Bloom Fuel Cell: Your Individual Power Plant

At a news conference attended by California Gov. Arnold Schwarzenegger and former Secretary of State Colin Powell, a Silicon Valley start-up this week took the wraps off a fuel cell designed to enable individual homes and businesses to generate their own power.

Bloom Energy showed off the Bloom Energy Server , which is being billed as a game changer for the clean energy industry. The solid oxide fuel cell is built to generate electricity with a mixture of oxygen and renewable or traditional fuels -- all without creating any emissions.

"Bloom Energy is dedicated to making clean, reliable energy affordable for everyone in the world," said K.R. Sridhar, principal co-founder and CEO of Bloom Energy. "We believe that we can have the same kind of impact on energy that the mobile phone had on communications. Just as cell phones circumvented landlines to proliferate telephony, Bloom Energy will enable the adoption of distributed power as a smarter, localized energy source."

Sridhar noted that 20 corporate big hitters, including FedEx, Wal-Mart, Staples, eBay, and Google already are using Bloom Boxes. The news conference was held at eBay's San Jose headquarters.

Google spokeswoman Niki Fenwick said in an e-mail to Computerworld that the search giant has been using four Bloom Boxes at the company's Mountain View headquarters for the past 18 months.

"The boxes are a permanent purchase," Fenwick wrote today. "We may expand our use of the fuel cells in the future, but we don't have anything to announce at this time.... We're always on the lookout for opportunities to power our operations with clean and economic power and willing to try innovative new things, and we've been pleased with our Bloom Energy experience."

She added that the four Bloom Boxes make up a 400-kilowatt installation for Google. And over the last year and a half, the project has had 98% availability and delivered 3.8 million kilowatt hours of electricity.

While Fenwick declined to say what Google paid for the boxes, Bloom Energy said each commercial-sized box costs between $700,000 and $800,000.

eBay noted that the Bloom Boxes it's using take 15% of the campus' energy needs off the grid completely. The company has been using five Bloom Boxes on its San Jose campus for the past nine months, according to a release from the company.

"eBay believes in the power of our business model to make a real difference in the world, and that includes how we embrace innovation to reduce our carbon footprint," eBay CEO John Donahoe said. "When Bloom came to us, it was an easy decision to become an early adopter of its cutting-edge new technology. As a result, we're meeting financial and environmental goals with the project, while fueling a more energy efficient global marketplace. That's good for us, our customers and the planet."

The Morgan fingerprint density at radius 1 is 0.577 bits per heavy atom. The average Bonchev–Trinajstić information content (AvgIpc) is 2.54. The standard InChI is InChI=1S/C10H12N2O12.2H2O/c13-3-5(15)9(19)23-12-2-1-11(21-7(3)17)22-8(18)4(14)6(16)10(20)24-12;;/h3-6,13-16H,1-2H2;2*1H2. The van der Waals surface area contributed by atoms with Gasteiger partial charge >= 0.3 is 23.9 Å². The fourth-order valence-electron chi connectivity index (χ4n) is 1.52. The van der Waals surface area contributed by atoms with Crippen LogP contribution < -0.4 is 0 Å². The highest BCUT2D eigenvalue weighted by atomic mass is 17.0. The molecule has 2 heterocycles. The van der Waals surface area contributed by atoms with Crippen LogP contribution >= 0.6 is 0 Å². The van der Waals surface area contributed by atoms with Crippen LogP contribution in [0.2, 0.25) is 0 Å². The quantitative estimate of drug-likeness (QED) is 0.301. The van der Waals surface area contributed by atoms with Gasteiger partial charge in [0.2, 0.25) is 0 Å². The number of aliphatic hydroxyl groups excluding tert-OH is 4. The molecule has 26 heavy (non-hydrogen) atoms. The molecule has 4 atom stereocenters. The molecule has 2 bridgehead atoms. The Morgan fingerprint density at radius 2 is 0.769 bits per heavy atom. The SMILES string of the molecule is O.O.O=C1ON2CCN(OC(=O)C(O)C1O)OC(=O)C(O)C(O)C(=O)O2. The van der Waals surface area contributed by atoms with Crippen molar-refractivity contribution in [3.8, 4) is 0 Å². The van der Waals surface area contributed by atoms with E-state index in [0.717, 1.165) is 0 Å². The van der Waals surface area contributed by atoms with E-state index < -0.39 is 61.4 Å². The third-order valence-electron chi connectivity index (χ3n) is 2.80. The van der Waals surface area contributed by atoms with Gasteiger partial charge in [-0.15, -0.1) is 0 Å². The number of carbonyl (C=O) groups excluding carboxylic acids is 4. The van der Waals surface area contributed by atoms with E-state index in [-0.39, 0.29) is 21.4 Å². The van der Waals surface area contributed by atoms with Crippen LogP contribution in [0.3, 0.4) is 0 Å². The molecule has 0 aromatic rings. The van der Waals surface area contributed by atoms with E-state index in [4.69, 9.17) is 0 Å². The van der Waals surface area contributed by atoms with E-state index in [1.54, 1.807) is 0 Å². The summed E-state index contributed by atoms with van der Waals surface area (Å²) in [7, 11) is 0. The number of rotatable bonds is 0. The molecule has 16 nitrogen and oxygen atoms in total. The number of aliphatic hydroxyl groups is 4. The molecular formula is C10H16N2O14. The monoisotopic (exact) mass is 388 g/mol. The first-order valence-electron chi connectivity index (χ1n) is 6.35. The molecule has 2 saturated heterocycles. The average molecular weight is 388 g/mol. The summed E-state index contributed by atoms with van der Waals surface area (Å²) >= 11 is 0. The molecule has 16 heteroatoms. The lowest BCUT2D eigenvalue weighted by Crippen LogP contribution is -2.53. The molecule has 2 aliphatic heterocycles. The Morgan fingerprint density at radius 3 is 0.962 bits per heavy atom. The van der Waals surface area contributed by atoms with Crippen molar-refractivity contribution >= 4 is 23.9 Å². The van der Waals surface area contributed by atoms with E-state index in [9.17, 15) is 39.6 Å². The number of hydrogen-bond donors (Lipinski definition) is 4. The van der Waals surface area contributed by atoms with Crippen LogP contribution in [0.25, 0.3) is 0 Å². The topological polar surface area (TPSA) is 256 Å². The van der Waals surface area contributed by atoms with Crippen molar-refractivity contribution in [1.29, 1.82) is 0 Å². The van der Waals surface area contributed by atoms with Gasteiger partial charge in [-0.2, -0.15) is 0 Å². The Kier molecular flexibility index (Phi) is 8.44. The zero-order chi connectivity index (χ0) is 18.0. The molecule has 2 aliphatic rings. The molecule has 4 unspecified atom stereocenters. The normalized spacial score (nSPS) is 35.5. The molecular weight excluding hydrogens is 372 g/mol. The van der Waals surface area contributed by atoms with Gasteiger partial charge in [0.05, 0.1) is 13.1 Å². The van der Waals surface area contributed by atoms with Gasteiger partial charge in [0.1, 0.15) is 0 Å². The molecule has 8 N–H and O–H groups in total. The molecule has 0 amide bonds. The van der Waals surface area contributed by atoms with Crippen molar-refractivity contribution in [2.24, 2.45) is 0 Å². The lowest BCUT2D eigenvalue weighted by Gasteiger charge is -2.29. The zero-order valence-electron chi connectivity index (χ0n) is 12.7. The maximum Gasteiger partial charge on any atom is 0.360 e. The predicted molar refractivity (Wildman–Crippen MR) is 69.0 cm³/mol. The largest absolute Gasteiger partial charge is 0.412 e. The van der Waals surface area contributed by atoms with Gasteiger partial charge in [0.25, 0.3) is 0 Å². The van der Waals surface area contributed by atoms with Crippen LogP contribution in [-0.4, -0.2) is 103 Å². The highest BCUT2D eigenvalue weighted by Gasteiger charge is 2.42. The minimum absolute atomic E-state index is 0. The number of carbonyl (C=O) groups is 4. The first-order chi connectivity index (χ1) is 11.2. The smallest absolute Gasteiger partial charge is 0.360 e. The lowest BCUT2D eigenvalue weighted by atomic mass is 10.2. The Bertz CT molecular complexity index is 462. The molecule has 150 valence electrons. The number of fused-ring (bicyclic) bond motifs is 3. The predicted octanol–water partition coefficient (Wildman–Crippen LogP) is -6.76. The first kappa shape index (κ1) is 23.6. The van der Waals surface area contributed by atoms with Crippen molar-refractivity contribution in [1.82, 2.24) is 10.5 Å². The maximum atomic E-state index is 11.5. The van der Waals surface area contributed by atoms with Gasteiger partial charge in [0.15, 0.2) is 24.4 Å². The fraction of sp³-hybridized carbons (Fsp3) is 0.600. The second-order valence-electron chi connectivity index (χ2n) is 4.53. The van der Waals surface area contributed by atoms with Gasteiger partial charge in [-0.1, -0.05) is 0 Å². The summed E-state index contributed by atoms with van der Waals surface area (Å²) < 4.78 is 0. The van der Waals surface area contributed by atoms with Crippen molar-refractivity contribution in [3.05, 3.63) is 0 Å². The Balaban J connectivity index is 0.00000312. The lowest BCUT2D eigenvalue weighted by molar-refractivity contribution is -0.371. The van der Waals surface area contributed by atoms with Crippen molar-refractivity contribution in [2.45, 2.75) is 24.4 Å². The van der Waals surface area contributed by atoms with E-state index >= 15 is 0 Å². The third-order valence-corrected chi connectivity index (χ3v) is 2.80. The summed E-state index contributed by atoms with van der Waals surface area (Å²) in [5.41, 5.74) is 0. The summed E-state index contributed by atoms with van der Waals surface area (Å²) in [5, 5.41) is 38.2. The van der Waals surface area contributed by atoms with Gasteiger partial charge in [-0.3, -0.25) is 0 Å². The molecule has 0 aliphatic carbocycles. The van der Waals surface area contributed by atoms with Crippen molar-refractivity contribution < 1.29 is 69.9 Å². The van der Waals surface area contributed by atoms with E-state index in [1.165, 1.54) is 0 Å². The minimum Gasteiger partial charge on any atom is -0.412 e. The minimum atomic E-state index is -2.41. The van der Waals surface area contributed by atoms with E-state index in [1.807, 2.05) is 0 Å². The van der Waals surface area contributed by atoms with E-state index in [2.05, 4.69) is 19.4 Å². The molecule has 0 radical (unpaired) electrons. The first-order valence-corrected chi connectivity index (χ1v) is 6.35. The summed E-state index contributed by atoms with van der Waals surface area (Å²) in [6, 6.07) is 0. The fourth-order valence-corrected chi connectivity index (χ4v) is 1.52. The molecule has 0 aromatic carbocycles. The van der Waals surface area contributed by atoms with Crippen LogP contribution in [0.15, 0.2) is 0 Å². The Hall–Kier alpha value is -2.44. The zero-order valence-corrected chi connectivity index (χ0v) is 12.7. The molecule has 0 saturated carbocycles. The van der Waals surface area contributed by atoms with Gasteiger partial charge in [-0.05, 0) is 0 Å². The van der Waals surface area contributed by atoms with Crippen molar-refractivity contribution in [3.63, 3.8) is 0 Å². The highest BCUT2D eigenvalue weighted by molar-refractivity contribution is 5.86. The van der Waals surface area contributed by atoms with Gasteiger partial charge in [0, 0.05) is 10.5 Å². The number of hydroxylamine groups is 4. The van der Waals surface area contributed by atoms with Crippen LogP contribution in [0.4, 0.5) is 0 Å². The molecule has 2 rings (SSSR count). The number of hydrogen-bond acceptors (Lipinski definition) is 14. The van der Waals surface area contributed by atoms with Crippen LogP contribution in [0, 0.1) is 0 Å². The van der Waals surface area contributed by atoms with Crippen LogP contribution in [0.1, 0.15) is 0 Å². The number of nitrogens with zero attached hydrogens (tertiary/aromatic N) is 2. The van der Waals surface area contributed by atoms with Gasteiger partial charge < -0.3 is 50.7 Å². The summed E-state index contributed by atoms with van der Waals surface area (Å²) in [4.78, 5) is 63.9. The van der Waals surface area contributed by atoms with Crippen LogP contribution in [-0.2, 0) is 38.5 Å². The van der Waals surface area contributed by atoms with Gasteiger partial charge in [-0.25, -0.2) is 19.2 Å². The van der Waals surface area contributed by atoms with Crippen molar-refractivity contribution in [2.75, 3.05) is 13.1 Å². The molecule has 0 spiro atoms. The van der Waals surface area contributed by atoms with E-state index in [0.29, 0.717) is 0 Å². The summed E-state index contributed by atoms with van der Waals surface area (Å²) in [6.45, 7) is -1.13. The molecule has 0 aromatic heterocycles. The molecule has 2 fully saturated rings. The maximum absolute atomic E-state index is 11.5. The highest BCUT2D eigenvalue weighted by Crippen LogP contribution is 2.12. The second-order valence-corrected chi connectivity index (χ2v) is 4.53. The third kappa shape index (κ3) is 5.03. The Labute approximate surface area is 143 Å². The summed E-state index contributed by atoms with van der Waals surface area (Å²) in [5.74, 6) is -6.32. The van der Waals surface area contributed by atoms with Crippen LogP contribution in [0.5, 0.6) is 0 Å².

Sridhar said he's also hoping to see Bloom Boxes become a common fixture in people's backyards and basements before 2020. He estimated the cost of systems for individual homes at about $3,000.

"This is certainly interesting technology and, at least from what I've seen, is the first fuel cell that is deployable now and not just a scaled up lab experiment," said Dan Olds, an analyst with The Gabriel Consulting Group. "They cite a three-to-five-year payback on capital investment via energy cost savings, which is a great number. But without knowing the lifespan of the unit or maintenance costs, it really doesn't tell us the whole story."

Olds also noted that Bloom Energy is contending that its fuel cells have a 2-to-1 efficiency advantage over electric utilities.

"If that's true, then this could potentially be a big win for everyone," he said. "In fact, those electric utilities may be lining up to buy the first units off the production line. The capital cost alone, not to mention the environmental costs, associated with building massive power plants is massive. If utilities could use Bloom technology to add capacity cheaply and site it closer to their customers to cut transmission loss, then it's certainly something they will pursue."

Sharon Gaudin covers the Internet and Web 2.0, emerging technologies, and desktop and laptop chips for Computerworld . Follow Sharon on Twitter at @sgaudin or subscribe to Sharon's RSS feed . Her e-mail address is sgaudin@computerworld.com .

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